4 Problems and Puzzles
Every now and again I'll attempt a mathematical problem. If I learn something, there's a chance I'll write it up.

There's something about mathematical puzzles that I find not quite to my liking. Two puzzles that recently came my way gave me the opportunity to try to figure out why that is.

Having decided why I don't like mathematical puzzles as puzzles, I decided to have a go at one thinking as a mathematician. This is my – quite lengthy! – walk through of that thinking.

By taking a systematic approach to the Four Fours puzzle, it's possible to find ways to vary the puzzle when setting it to add a little variation.
2 How Did I Do That?
1 TeX/LaTeX
If allowed, I would write just about every document in LaTeX. Here are some thoughts springing from my experiences with LaTeX, together with links to my packages.
My packages generally are stored now on github and so comments or bug reports can be left there. For general TeX/LaTeX help I recommend the fantastic site TeXSX.

I decided to start using a document revision system for my LaTeX documents. This is an account of how I made the switch.

This is an attempt at making a tutorial for using my packages to draw knots in LaTeX.
2 Google Apps Scripts
The Google ecosystem (Google Docs, Google Sheets, and other Google Stuff) is a great resource for teaching. The fact that it is scriptable makes just adds to its utility and flexibility. The scripts can work not just within a document but with different documents.

A script for making a spreadsheet with blocks editable by just one user each. Useful for having a spreadsheet for a class to enter data safely (i.e., without the danger of overwriting each others' data).

This is a spreadsheetbased introduction to the different types of average. Using Google Sheets and Google Apps Scripts, the students first take a series of measurements, which are then reshared with the class for further analysis.

This is an explanation of how to make a spreadsheet that displays a Julia set.
3 Codea
Codea is a fantastic programming “app" for graphical programming on the iPad. It uses the lua language and extends it by adding lots of useful iPaddy functions, making it very straightforward to write simple animations, simulations, games, and all sorts of things. There's an evergrowing list of apps released on the AppStore that were written either mainly or entirely using Codea.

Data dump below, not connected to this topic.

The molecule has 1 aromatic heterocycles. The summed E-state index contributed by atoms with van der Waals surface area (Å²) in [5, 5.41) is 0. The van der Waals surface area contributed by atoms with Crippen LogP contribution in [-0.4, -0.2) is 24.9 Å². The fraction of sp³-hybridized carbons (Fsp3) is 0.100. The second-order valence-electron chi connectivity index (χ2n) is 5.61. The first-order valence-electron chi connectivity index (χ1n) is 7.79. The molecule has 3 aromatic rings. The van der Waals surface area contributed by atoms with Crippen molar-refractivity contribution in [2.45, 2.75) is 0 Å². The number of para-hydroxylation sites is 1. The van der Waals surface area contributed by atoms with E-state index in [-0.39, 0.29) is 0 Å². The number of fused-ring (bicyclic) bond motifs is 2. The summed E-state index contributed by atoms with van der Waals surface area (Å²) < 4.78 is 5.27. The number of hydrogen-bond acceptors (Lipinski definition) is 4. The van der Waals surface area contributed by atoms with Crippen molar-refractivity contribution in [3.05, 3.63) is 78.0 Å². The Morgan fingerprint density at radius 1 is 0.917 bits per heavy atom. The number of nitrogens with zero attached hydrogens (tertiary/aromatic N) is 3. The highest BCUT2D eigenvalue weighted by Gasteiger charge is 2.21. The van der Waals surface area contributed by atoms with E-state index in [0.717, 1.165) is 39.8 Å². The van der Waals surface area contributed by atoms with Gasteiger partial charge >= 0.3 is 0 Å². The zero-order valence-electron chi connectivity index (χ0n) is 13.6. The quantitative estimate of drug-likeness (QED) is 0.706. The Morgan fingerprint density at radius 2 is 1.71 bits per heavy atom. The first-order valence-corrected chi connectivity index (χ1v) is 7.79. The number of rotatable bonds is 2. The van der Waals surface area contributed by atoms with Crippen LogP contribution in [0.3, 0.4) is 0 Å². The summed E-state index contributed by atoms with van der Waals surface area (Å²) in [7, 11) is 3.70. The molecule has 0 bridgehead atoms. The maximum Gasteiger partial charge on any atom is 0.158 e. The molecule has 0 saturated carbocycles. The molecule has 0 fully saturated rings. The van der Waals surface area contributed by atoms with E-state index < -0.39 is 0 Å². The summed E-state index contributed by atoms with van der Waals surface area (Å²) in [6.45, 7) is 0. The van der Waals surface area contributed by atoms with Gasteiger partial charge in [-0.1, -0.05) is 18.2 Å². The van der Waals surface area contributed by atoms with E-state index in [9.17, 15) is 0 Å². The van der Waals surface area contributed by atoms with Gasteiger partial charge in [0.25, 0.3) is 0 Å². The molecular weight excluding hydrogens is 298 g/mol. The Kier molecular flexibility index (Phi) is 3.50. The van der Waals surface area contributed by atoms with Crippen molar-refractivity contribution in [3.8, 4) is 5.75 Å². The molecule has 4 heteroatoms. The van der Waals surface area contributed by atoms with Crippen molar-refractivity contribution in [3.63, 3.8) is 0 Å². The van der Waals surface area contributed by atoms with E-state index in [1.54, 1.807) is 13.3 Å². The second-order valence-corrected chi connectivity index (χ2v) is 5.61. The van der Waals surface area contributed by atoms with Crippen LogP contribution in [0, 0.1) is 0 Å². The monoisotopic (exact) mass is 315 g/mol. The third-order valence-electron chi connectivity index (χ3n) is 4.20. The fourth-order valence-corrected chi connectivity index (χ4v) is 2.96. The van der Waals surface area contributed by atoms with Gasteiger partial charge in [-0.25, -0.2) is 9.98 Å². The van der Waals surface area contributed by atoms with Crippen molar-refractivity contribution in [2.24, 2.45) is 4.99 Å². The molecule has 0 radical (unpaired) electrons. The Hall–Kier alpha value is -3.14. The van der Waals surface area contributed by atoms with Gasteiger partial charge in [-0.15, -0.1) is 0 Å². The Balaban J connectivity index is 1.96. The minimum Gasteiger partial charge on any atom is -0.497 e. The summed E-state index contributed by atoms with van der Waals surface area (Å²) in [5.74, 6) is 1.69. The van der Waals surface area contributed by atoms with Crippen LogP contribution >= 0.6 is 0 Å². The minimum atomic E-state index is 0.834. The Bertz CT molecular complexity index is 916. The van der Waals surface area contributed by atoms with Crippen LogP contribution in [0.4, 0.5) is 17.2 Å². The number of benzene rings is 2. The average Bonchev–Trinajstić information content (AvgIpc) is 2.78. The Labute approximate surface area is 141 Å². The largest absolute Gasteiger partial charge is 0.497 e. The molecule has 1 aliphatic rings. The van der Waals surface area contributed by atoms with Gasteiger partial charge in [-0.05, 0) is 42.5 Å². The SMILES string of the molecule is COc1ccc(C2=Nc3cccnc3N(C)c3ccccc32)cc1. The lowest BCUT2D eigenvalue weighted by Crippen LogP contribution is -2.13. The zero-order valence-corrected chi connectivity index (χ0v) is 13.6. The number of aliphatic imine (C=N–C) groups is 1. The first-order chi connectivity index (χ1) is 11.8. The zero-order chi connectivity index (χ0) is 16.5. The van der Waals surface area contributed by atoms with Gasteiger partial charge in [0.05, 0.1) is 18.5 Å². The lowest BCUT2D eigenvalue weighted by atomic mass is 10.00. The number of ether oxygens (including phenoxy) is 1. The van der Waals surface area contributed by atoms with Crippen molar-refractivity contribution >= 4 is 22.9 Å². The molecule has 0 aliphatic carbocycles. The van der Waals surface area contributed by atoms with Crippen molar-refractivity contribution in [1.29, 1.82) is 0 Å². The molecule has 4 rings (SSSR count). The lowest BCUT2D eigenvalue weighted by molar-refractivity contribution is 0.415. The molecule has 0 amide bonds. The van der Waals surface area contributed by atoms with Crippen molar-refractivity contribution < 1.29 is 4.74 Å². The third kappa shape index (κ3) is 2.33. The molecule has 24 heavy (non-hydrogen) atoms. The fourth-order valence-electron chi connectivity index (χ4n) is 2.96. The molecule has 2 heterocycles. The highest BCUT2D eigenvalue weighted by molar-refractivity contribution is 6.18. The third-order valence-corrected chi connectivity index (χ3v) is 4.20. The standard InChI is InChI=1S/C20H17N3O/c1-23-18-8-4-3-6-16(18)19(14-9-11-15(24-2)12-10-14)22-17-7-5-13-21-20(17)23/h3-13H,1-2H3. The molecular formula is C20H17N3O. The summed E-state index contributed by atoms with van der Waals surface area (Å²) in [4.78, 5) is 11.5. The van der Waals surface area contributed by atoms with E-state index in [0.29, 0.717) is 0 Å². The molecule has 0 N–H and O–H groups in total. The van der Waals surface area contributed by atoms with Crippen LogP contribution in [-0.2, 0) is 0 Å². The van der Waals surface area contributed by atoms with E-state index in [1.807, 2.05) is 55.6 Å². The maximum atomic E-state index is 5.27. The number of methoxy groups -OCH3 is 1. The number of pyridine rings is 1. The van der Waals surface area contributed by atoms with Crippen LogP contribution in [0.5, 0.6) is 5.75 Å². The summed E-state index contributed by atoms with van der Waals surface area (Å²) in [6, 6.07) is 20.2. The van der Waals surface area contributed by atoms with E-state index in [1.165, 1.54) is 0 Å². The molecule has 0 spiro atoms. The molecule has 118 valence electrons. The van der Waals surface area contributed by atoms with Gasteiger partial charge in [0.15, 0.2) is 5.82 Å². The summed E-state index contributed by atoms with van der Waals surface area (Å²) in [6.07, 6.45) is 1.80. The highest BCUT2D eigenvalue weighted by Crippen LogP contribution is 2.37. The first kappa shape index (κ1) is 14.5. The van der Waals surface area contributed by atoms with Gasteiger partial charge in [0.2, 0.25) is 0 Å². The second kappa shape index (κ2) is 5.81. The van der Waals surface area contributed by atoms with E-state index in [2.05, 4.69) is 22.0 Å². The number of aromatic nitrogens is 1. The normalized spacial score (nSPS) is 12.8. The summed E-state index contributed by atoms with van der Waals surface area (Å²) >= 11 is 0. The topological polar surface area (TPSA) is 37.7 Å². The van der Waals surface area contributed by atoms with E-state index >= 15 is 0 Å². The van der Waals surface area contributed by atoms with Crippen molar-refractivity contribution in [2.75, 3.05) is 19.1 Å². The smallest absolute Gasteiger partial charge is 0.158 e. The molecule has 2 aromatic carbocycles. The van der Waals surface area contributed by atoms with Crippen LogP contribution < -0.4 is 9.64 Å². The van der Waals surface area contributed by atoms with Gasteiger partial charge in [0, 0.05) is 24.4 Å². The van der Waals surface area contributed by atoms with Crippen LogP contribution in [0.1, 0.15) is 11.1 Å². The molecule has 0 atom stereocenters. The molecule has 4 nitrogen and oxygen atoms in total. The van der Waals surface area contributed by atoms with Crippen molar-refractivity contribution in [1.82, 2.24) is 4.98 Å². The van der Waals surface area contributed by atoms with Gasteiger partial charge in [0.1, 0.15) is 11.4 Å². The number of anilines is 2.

Through writing programs using it, I've been constantly amazed at how much mathematics I use even when I'm not writing mathematical programs (though that is often the subject of my programs). So some of what I write about it is to explain a bit of mathematics to other Codea programmers.
Again, most of my code is available on github. For general Codea help, the Codea forums are the place to go.

A simple explanation of matrices and their use in graphical programming, such as in Codea.

An explanation of why we use quaternions to encode rotations of $3$–space.

When displaying objects graphically, everything ends up as triangles. In particular, a quadrilateral will be represented by two triangles. However, there is a distinction between two triangles that happen to share a common edge and two triangles that are part of a quadrilateral.

Codea did not originally have the facility to work directly with meshes. When it was added, I made a little roller coaster program as part of learning about meshes. It was added as an example program to the Codea app. This is a little explanation of the code.

After meshes, the next fun addition was shaders. This is an explanation of two shaders that I wrote as part of exploring how they work.

With the advent of the Codea Community project, code sharing in Codea got a whole lot easier. However, my larger projects use a slightly complicated system of libraries that works outside of Codea's dependency mechanism and so it doesn't work automatically with Codea Community. These are the instructions on how to get one of these projects working.

This is an old tutorial for using my
Touch
library, which is a touch handler. The tutorial needs updating a little – this is a preliminary version.